Penn State Coach James Franklin talks with media during the Nittany Lions’ media day Monday. (Gene J. Puskar/Associated Press)

The Penn State football team opened training camp Monday with 121 players on its roster, a giant checkerboard of dark blue and white spread across the practice field. A breakdown of those numbers reveals just what dire straits the Nittany Lions could be facing this season: a whopping 88 underclassmen, barely 75 scholarship players, a fourth head coach in as many years (including Tom Bradley, the interim coach in 2011) and zero chance at a bowl game this season.

And yet somehow none of that seems to have any impact on the enthusiasm surrounding the start of the James Franklin era in Happy Valley.

“Obviously, very excited,” Franklin declared Monday before his team’s first practice.

Franklin takes over a different program than the one Bill O’Brien inherited in 2012. On the heels of the sex abuse scandal that rocked the university and brought Joe Paterno’s career to a discomforting end, the cupboard wasn’t bare as much as it was decimated. Two years later, with O’Brien now coaching the Houston Texans, a foundation has at least been laid for Franklin to build upon.

He has a quarterback in place and doesn’t need to overhaul the offensive or defensive systems. There’s plenty of talent, just very little depth. So as the Nittany Lions begin preparations for their Aug. 30 season opener against Central Florida in Ireland, Franklin and his staff will focus on making the most of what little they have. That starts with sophomore quarterback Christian Hackenberg, one of the few Nittany Lions who opens camp with any job security.

“He competes with himself,” offensive coordinator John Donovan said. “We have a lot of guys in here who will be competing for jobs. He’s a guy who just wants to be the best. He’s going to do whatever he has to do to be great.”

A season ago, Hackenberg became the school’s first true freshman to open the season as the starting quarterback in more than a century. A year later, not only does Penn State not carry a senior quarterback, it doesn’t even have a junior.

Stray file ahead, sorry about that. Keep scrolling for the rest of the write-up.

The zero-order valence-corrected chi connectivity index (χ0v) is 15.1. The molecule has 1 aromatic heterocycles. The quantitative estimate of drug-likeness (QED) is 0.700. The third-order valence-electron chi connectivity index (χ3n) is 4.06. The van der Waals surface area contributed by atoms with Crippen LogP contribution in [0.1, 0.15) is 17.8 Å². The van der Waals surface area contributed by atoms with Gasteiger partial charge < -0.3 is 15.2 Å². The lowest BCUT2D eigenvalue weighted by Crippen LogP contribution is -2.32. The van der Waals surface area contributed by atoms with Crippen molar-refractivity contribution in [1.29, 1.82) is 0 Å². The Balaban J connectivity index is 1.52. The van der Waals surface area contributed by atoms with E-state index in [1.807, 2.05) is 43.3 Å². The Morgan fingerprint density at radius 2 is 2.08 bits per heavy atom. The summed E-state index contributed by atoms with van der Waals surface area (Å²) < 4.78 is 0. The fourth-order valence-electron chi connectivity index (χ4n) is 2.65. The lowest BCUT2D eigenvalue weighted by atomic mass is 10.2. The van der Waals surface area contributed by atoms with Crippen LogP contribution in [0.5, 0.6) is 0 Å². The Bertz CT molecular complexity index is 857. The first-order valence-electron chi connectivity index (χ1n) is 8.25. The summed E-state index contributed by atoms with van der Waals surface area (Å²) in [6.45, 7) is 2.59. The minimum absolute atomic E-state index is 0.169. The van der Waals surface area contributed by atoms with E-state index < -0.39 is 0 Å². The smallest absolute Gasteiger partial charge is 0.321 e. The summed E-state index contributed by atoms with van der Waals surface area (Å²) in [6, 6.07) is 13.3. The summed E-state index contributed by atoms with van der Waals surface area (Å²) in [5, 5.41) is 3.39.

“The transition from Coach O’Brien to Coach Franklin has been pretty smooth,” said Hackenberg, who threw for 2,995 yards and 20 touchdowns a season ago, leading his team to a 7-5 record. “We’re really excited about what Coach Franklin brings to the table.”

Like O’Brien, Franklin will run a pro-style offense, so he’s been teaching terminology more than philosophy to his inherited bunch. Hackenberg said the transition thus far has been “smooth.”

“The parallels and the similarities between the way Billy [O’Brien] does things and the way we do things has been really helpful,” said Franklin, who compiled a 24-15 the past three seasons at Vanderbilt.

With an agile and quick quarterback, the Penn State offensive coaches can afford to open up the offense a bit and rely on a wide array of plays, utilizing Hackenberg’s unique skill set but also taking advantage of the tight ends and tailbacks. The team’s offensive line and untested receiving corps are among the least experienced — and least-heralded — in the Big Ten.

“We are looking for improvements from Hack, but I’m going to be honest with you,” Franklin said, “where our focus really is all the pieces to the puzzle around Hack.”

Even with a postseason ban, no shot at playing in the conference championship game this season and a coaching change, Penn State turned in the nation’s 24th-best recruiting class in 2014, according to Rivals.com. To fill out his roster, Franklin auditioned 175 students for walk-on positions. The result is an inexperienced squad, a reality Franklin has tried to leverage a bit. Unlike many other coaches, he has been able to honestly tell both new players on campus and potential recruits there’s plenty of playing time up for grabs.

While a lot of young players will have an opportunity to contribute this fall, coaches concede it’s difficult to guess which freshmen might emerge from the giant group, particularly at the linebacker and receiver positions.

“There’s a lot on their plate,” said Franklin, a former Terps assistant. “Some guys may be ready physically, but they’re not ready mentally. Or they’re ready physically and mentally, but they’re not ready emotionally. There’s so many things. Right now, it’s purely excitement based on potential. That’s it. We’ll see how things play out.”